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Andrea Alù makes small things invisible--and that could mean big things for technology

Andrea Alù, an engineering professor at the University of Texas (UT) at Austin, has an amazing job description: he makes things invisible.

The recipient of the National Science Foundation's (NSF) 2015 Alan T. Waterman Award, Alù leads a laboratory that has produced innovations including "cloaking" technologies that can bend electromagnetic waves around objects, effectively making them invisible to sensors.

Alù is a leading innovator in metamaterials, artificial materials with properties that allow electromagnetic waves to wrap around them. Normally, waves bounce off the surface of an object. If those waves are in the visible-light spectrum, that interaction allows the human eye to see the object.

In 2012, Alù's group at UT-Austin--with NSF support--was able to show for the first time invisibility of a 3-D object using radio waves. When the team applied its metamaterial cloak to a cylinder, waves went through as if the object were not there, making it invisible to radar and other technologies that sense radio waves. The team's measurements showed total transparency.

The technology also applies to visible-light spectrum waves, although Alù notes that anyone hoping to get an invisibility cloak like Harry Potter's will have to keep waiting. Due to the nature of those light waves, metamaterial cloaks that work with them are tiny. Still, those cloaks already have the potential to produce near-field optical microscopes with "invisible" tips that drastically improve their performance.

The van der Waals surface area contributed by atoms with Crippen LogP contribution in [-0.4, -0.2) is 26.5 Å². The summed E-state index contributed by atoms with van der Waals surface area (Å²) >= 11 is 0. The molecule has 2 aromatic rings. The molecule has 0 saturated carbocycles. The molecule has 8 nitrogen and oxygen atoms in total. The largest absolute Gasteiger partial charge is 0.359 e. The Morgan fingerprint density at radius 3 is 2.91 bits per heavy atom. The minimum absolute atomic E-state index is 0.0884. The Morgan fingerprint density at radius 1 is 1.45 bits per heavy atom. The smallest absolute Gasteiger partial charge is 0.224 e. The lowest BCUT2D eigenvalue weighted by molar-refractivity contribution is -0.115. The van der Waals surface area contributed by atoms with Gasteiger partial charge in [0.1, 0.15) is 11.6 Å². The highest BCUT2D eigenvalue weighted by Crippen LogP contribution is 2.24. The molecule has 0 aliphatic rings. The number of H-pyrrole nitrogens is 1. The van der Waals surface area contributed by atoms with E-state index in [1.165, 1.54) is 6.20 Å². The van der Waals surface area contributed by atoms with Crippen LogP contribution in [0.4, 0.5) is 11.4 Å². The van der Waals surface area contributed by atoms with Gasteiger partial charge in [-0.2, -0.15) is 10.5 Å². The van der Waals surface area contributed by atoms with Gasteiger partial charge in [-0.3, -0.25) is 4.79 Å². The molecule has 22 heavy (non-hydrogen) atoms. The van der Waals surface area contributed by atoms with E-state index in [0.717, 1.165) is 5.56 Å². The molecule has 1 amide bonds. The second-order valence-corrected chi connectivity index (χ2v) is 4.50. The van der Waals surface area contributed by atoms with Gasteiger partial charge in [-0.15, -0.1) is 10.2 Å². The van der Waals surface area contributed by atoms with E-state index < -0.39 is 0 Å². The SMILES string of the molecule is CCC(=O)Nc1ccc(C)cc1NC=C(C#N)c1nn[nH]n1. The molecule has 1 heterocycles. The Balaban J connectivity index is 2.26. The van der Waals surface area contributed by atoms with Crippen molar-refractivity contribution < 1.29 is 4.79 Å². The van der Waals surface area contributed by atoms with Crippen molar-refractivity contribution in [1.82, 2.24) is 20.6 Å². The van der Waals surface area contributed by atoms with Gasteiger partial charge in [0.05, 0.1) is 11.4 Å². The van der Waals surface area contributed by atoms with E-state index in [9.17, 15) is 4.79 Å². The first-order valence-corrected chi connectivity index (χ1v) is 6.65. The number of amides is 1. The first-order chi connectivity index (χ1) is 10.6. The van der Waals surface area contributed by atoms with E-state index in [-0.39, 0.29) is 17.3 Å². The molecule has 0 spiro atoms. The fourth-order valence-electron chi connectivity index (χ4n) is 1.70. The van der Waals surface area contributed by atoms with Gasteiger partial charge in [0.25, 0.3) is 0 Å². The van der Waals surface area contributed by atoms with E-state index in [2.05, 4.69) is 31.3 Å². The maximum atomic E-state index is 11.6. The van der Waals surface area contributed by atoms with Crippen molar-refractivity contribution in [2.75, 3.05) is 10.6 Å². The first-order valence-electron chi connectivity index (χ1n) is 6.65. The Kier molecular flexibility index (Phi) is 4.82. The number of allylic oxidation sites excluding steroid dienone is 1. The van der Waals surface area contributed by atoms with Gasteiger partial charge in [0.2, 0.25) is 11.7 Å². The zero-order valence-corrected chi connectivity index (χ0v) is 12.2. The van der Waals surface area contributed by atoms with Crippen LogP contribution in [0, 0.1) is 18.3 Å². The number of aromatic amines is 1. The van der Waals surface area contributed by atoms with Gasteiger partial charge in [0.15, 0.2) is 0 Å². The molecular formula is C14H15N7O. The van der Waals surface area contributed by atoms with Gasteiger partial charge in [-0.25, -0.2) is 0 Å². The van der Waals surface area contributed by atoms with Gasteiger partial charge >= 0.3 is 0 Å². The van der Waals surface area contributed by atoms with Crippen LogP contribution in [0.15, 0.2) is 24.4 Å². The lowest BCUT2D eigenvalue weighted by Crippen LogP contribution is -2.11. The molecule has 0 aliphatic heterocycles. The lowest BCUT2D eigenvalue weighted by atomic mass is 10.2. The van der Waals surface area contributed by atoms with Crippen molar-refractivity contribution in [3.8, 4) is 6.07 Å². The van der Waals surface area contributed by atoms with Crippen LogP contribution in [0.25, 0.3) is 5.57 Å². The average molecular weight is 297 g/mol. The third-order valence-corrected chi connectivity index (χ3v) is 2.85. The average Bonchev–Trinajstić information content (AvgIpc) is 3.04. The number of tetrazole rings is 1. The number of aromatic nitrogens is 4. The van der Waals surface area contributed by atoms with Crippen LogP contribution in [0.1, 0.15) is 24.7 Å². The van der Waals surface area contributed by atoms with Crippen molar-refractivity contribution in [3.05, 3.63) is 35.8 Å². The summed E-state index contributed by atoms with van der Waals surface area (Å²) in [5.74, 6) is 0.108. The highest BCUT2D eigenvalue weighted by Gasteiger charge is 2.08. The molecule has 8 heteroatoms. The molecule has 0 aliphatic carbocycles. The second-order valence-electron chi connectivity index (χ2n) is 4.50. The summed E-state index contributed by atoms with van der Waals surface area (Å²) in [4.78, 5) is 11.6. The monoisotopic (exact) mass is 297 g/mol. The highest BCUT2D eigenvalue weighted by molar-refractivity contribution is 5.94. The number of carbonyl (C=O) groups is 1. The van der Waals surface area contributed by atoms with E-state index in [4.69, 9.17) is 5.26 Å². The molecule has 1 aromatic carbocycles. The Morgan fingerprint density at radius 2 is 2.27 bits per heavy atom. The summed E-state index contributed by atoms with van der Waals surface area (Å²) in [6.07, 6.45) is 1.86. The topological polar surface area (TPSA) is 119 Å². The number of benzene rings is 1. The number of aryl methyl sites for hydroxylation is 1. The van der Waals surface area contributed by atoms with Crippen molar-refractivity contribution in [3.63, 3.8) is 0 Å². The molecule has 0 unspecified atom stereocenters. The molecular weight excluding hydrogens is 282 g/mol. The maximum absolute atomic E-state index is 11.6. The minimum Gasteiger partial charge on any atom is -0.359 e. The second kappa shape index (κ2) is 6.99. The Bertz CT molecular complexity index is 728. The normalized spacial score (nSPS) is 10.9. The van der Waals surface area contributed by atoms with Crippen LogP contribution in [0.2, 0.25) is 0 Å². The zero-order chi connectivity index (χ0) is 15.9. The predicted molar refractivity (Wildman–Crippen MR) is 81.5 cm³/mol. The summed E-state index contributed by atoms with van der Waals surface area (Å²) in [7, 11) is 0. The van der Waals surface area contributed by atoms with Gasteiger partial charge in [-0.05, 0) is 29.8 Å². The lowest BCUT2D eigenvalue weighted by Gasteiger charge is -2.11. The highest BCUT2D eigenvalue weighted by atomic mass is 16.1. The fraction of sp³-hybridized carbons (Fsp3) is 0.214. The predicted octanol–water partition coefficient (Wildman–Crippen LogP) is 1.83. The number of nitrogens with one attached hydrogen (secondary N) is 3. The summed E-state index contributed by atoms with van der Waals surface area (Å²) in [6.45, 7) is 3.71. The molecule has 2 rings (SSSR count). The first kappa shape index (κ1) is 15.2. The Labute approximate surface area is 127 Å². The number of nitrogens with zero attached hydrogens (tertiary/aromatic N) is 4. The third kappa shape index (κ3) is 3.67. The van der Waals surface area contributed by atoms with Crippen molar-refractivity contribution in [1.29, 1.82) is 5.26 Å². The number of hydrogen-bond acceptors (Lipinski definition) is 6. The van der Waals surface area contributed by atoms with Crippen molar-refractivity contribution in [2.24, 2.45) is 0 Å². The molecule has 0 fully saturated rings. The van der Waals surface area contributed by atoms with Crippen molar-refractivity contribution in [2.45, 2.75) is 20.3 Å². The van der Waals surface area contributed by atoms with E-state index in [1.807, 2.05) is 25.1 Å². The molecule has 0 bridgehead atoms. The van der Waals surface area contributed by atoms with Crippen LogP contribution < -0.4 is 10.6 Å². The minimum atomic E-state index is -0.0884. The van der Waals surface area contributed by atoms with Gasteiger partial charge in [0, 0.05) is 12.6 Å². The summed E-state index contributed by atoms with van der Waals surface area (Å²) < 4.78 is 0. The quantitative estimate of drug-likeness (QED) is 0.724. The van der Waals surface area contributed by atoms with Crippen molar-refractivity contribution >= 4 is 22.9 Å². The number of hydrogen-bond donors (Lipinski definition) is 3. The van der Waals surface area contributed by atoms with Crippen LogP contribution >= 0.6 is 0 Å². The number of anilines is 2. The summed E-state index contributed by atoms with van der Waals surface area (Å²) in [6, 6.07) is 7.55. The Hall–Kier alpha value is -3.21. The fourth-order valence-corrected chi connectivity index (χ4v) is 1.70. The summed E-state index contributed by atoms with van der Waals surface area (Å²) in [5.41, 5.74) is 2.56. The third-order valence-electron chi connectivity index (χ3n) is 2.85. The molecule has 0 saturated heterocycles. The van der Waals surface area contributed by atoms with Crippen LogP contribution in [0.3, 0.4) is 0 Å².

Likewise, the radio-wave invisibility cloaks hold the promise of significant technological advancement. Alù says those cloaks can be applied to rooftop antennas, so they no longer interfere with one another and are therefore more efficient.

His group continues to work to find applications for its research in a number of different areas of industry. The Waterman award, which recognizes outstanding young researchers, will provide him with $1 million over five years to further his work.